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5/24/1978 (38 y, 10 m, 2 d)
$0M / 1 Years (2016)
Penny will retire, MLB.com's Gregor Chisholm reports. (3/18/2016)
Jacob Lamb & Brad Penny: Deep League Waiver Wire
Karl de Vries (RotoGraphs)
Free Agent Market: Starting Pitcher
Bradley Woodrum (FanGraphs)
FanGraphs Power Rankings - 10/3/11
Paul Swydan (FanGraphs)
2011 AL Playoff Rotations: Detroit Tigers
Paul Swydan (FanGraphs)
2011 Player Rankings: AL Starting Pitchers
Mike Podhorzer (RotoGraphs)
(Click Year to Expand /
Year in Review:
Penny started 24 games for the Red Sox and then was picked up by the Giants, where he started six more games. The tenure with the two teams was a nice example of the fickleness of BABIP. For the Sox, he had a BABIP of .336, leading to an ERA of 5.61 and only seven wins. For the Giants, that number dropped to .211, his ERA fell to 2.59, and he won four of his six games. His non-fielding-based performance was only slightly better with the Giants – xFIP of 4.19 in San Fran versus 4.68 in Boston; it was just half a run different rather than more than three. Overall, his xFIP of 4.56 was down from his five-year peak from 2002 to 2005 when he never posted an xFIP above 4.15. Compared to that peak, he got fewer strikeouts (just 5.66 K/9) and fewer ground balls (43.7%).
The Year Ahead:
During the off-season Penny was signed by the Cardinals to be their fourth starter. The first thought to jump in every fantasy manager’s mind is that Penny could be another Dave Duncan special in 2010 (think Joel Piniero of 2009). However, that likely relies on Duncan’s ability to teach Penny a dominant sinker and recast him as a ground-ball pitcher. It is best to assume that will not happen. Instead, expect 160 innings with a 4.20 ERA, 1.35 WHIP, along with 105 strikeouts and 10 wins. Consider the Duncan-inspired breakout as a remote possibility. Penny’s ratios should be okay, but his low strikeout numbers make him a back-of-the-rotation pitcher at best in deep mixed leagues, and mostly an option solely in NL-only leagues. (Dave Allen)
Super sleeper alert! Whether it’s bad feelings from his flop with the Red Sox or the fact that he spent most of last year on the disabled list, Penny went mostly ignored this winter before Detroit threw $3 million at him to be their #5 starter. For just slightly more than Melvin Mora, the Tigers added a starter who posted a 3.77 xFIP last year while throwing 94 MPH. Sure, there’s injury concerns, but if he can stay healthy, Penny has a chance to be the best non-Verlander starter in that rotation, and he should be near the top of your list of value pitchers to target. Like most pitchers who go to St. Louis and study under Dave Duncan, Penny became an extreme strike-throwing ground ball guy, and Duncan’s fixed pitchers often stay fixed even after they leave. Penny now has the stuff and the skillset to be a high quality starter. His health makes him a risk, but he’s a risk worth taking, and he’ll probably be undervalued in almost every draft. (Dave Cameron)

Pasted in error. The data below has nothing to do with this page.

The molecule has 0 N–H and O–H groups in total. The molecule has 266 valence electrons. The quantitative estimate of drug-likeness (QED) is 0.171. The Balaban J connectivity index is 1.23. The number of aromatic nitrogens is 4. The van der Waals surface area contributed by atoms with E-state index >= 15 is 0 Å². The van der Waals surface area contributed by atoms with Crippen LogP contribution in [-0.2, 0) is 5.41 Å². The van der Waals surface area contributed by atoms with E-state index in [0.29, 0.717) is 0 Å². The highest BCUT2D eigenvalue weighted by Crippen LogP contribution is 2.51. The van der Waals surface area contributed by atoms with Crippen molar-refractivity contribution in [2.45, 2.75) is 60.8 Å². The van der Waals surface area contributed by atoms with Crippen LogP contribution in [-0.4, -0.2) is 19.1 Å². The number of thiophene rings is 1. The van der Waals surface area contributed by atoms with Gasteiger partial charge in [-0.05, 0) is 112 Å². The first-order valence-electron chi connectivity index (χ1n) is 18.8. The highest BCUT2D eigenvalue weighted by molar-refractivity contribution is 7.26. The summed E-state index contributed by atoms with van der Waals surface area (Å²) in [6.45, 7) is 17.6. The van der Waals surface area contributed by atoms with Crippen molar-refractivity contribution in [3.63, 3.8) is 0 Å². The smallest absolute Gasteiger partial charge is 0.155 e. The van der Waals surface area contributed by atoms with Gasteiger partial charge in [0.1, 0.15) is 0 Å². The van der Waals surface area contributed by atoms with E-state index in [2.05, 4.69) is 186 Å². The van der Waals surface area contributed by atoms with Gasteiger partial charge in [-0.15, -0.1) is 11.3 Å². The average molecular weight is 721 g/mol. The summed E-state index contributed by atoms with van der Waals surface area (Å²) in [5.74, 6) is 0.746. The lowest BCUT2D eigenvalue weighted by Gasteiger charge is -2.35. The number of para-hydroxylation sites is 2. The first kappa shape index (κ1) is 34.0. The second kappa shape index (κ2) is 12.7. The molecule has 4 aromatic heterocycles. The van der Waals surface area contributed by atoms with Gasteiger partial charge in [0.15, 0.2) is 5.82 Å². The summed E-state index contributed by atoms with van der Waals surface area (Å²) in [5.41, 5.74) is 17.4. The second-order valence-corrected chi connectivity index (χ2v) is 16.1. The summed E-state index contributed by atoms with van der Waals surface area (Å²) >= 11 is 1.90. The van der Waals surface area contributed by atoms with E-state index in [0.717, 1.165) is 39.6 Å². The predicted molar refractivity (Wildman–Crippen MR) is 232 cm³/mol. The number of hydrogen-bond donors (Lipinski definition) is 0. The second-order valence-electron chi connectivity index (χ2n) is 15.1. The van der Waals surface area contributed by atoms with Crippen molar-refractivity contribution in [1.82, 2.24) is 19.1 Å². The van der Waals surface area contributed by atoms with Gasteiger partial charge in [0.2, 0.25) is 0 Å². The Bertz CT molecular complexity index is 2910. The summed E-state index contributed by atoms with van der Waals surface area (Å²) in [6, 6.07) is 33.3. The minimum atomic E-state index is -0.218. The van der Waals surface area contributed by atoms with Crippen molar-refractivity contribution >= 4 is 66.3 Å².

The Quick Opinion:
Penny is a high-risk, high-reward pitcher, but unlike a lot of other players with significant upside, he shouldn't cost you a mint to put him on your team. You can even afford to be aggressive with his valuation - he'll probably be worth it.
For a guy who has consistently been a valuable player to his Major League team, Penny has rarely held much value for fantasy. Seven times he has had more than 25 starts in a year, his career FIP is 4.08, and he has accumulated 27.7 WAR over his career. But over that time, he has only broken 15 wins twice, cracked 150 strikeouts once, and had a 4.23 ERA and 1.36 WHIP -- not much help in any of the traditional categories. He has created value as a pitcher by putting up league-average numbers (career ERA- of 100) while staying healthy and eating innings for six different teams. His numbers have been down since 2009, and his 2011 season was brutal, but he did throw 181.2 IP and that will likely be enough to earn him a job in 2012. (Chad Young)
The Quick Opinion:
League-average inning eaters (even late in their career, when the results are falling off) will always have Major League teams interested in them. Fantasy teams will have less interest, and Penny will likely not have much fantasy value.
There was a Brad Penny sighting in 2014! We didn’t even write a cap for him in 2013! Like a Phoenix, Penny rose from his own ashes to post... not so good numbers. If the Marlins’ rotation didn't succumb to injuries, he probably wouldn’t have graced a major league mound, but they did, and so he pitched. He didn't pitch well, though, walking too many batters, while not striking out nearly enough to balance the ratio out. Penny doesn't seem likely to make a roster in 2015, and if he does, he isn't going to be on your radar unless you’re in desperate need of a few innings. (Landon Jones)
The Quick Opinion:
According to widely available data, Brad Penny has made nearly $50 million in salary while in the big leagues. Good for him, man. Good for him.
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Updated: Sunday, March 26, 2017 3:36 AM ET
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